ElasticSearch - User Feedback - Open Source Project Conclusion

Hello, everyone!

I have not posted much on ElasticSearch boards, as I still feel new to open source and did not feel as though I had much to contribute. Hopefully this post will not be disregarded as clutter or off-topic posting, because I'd like to offer my two cents to anyone concerned.

Allow me to introduce myself and briefly explain my background. My name is John, I'll be graduating in about 2-3 weeks, and this semester I took an open source class that required us getting involved in an open source project. I found ElasticSearch on GitHub and the large community is probably what appealed to me the most (I didn't want to pick a project that risked losing support). The highly scalable search engine intrigued me as well.

Having only 4 semesters of Java under my belt, I initially wondered how I'd be able to best be of help to ElasticSearch. I decided to play the role of a tester from a beginner's perspective. The following constructive criticism is meant to be my input and my input only. My intention is to help, not to create off-topic posting.

The truth is, as a newcomer to open source, I found that getting started in ElasticSearch was not as simple as it was made out to be. Granted, once I did figure out how to get started with ElasticSearch, I liked it and found it to be quite worthy of its "zero configuration" hype. I loved that part, actually, and it once I figured out how to use it with Fiddler it became a pretty neat tool.

My suggestion to ElasticSearch-- if looking to attract more users-- would be to expand or elaborate on its "Learn" or "Getting Started" section. Despite its awesome interface, I had to rely on YouTube and Google searches to really get the gist of how ElasticSearch really worked. To me, the videos and docs in the "Learn" section of this site feel very bland. From a similar standpoint, GitHub felt the same way to me.

If efforts were concentrated on a hypothetical audience that was completely clueless on where/how to start (such as myself), my guess is that more people would be willing to try it. The reason I didn't put it down right away is because my grade depended on it once I started.

And I'm glad I stuck it out, because I honestly see myself continuing to use ElasticSearch.

At the beginning of this project, I didn't think I would say that. I mean that as a genuine compliment, and I'm really trying to help with this feedback. The reason I haven't posted much is because I dislike posting if I feel I have nothing to contribute.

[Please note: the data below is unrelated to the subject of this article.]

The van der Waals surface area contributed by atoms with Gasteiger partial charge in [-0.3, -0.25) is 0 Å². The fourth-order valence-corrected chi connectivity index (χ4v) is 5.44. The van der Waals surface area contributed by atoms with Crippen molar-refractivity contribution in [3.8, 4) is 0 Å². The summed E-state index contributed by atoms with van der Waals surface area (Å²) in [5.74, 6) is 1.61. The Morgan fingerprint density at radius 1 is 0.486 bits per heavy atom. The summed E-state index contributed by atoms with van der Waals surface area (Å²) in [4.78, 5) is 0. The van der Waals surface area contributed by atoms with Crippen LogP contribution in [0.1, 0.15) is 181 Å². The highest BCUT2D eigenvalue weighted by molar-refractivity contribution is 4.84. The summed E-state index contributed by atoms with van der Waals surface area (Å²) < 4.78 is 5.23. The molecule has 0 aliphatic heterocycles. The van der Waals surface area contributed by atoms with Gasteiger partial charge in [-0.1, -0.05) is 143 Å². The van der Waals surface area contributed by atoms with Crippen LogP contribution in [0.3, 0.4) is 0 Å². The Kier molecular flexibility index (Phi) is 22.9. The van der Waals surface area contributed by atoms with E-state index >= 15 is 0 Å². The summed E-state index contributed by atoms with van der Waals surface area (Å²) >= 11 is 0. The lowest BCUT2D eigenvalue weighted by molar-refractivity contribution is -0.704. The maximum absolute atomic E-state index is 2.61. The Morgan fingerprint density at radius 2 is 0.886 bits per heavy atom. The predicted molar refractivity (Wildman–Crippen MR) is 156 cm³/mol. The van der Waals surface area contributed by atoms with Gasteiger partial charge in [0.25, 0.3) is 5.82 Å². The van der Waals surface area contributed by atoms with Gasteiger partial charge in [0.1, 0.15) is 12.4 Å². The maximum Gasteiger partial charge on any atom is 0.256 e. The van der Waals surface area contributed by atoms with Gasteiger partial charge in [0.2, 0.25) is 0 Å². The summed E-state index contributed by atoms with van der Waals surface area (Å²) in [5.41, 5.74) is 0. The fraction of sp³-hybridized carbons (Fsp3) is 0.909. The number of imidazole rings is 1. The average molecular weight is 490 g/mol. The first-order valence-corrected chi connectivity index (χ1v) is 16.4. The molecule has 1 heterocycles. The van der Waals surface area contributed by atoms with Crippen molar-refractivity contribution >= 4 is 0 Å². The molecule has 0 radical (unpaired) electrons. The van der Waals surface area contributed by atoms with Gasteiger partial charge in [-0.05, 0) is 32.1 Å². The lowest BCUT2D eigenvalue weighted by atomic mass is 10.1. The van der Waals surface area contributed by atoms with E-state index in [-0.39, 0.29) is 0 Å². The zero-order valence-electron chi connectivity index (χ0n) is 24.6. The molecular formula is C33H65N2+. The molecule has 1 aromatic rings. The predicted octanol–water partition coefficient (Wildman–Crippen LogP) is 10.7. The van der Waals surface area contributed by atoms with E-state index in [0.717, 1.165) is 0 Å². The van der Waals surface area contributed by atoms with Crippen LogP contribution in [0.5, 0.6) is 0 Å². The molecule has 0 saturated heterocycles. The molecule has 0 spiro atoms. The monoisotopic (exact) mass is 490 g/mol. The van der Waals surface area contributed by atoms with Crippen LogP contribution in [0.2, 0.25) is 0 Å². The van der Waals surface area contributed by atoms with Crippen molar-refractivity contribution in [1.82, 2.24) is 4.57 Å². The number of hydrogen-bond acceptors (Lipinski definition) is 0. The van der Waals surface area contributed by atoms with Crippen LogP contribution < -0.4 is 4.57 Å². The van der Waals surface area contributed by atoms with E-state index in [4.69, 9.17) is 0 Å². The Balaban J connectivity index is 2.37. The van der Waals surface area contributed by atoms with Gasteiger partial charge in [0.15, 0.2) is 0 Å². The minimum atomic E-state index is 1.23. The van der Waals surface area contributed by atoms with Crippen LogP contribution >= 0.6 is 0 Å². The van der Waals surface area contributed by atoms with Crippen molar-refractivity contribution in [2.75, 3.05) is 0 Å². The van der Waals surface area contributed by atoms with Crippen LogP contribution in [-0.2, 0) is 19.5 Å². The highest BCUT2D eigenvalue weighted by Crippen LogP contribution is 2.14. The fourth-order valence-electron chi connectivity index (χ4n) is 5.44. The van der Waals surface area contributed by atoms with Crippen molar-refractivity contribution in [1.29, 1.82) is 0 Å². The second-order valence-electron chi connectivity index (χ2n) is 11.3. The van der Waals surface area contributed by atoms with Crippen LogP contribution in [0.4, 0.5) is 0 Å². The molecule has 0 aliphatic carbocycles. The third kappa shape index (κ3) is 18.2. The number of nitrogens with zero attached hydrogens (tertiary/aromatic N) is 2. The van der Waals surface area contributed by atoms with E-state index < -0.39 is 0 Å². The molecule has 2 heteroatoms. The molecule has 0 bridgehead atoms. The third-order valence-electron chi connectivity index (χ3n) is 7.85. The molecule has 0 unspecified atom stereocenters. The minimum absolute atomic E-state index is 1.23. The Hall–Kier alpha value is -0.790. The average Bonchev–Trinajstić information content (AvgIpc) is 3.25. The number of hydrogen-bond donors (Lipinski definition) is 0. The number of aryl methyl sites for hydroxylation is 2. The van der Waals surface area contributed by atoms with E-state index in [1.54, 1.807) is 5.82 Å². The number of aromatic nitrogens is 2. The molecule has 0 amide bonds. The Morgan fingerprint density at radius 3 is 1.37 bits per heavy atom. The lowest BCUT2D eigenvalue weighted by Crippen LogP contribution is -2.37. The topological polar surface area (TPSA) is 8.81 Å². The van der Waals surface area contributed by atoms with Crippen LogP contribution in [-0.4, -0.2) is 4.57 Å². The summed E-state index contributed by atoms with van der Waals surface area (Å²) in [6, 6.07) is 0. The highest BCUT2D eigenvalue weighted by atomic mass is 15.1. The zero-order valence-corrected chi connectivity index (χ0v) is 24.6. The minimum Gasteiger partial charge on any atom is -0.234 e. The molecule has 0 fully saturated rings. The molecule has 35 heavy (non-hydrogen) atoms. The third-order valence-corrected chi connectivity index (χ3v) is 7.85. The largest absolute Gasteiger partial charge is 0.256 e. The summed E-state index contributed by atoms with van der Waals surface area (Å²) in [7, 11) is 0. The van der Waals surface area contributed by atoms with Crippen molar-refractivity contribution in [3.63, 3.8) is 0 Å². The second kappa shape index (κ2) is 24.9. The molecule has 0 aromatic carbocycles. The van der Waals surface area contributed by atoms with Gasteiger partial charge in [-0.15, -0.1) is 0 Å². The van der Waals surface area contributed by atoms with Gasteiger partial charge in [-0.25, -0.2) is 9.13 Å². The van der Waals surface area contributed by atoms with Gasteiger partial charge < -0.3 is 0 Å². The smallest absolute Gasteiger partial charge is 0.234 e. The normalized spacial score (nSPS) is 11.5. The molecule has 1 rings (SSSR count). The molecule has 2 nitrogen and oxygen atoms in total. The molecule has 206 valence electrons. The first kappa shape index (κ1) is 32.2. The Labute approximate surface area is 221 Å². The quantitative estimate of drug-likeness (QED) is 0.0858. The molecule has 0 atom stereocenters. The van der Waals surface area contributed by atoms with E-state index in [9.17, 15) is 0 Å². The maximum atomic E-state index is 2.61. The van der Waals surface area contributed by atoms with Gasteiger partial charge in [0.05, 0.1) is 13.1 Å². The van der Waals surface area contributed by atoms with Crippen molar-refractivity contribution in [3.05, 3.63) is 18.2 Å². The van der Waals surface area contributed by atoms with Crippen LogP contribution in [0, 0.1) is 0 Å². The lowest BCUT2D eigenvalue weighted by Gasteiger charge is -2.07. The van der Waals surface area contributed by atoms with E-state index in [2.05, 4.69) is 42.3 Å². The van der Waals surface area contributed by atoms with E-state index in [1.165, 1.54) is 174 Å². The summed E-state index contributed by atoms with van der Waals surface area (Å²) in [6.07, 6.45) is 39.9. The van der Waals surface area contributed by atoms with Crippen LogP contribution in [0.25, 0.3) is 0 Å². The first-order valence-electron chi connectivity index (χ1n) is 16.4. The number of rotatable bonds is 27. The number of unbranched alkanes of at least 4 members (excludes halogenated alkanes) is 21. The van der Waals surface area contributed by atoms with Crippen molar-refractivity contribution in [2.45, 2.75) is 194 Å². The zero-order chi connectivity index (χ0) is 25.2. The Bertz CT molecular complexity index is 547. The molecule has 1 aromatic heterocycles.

TL;DR: I feel that ElasticSearch would benefit from having a tutorial for complete beginners (and/or people new to open source).

Thank you for reading this, and I'll be including any comments I receive on this thread in my presentation for class. (If this topic gets removed for off-topic posting for any reason, I apologize. I picked what seemed like the right discussion board to present my feedback as a tester.)

Please feel free to include your thoughts and opinions.

Hi John,

first of all, thanks for the elaborate feedback and sharing your experience as a ES beginner. This can be very valuable because sometimes hard to put oneself into the shoes of the complete "newbie".

Regarding your suggestions to improve the "Learn" or "Getting Started" section it would be great to learn more about which parts were initially difficult for you and what you used instead to get started, because you mention that you finally succeeded with it. Are there specific guides, tutorials etc. you found elsewhere that were of help to you (you mention YouTube and Google, maybe you found something that is helpful to others as well)?

Usually the free online version of Elasticsearch: The Definitive Guide helps people getting started quiet well, but maybe you were missing something even shorter or simpler? In any case, sharing your experience and all resources of learning you use here in the forums is a great way to contribute.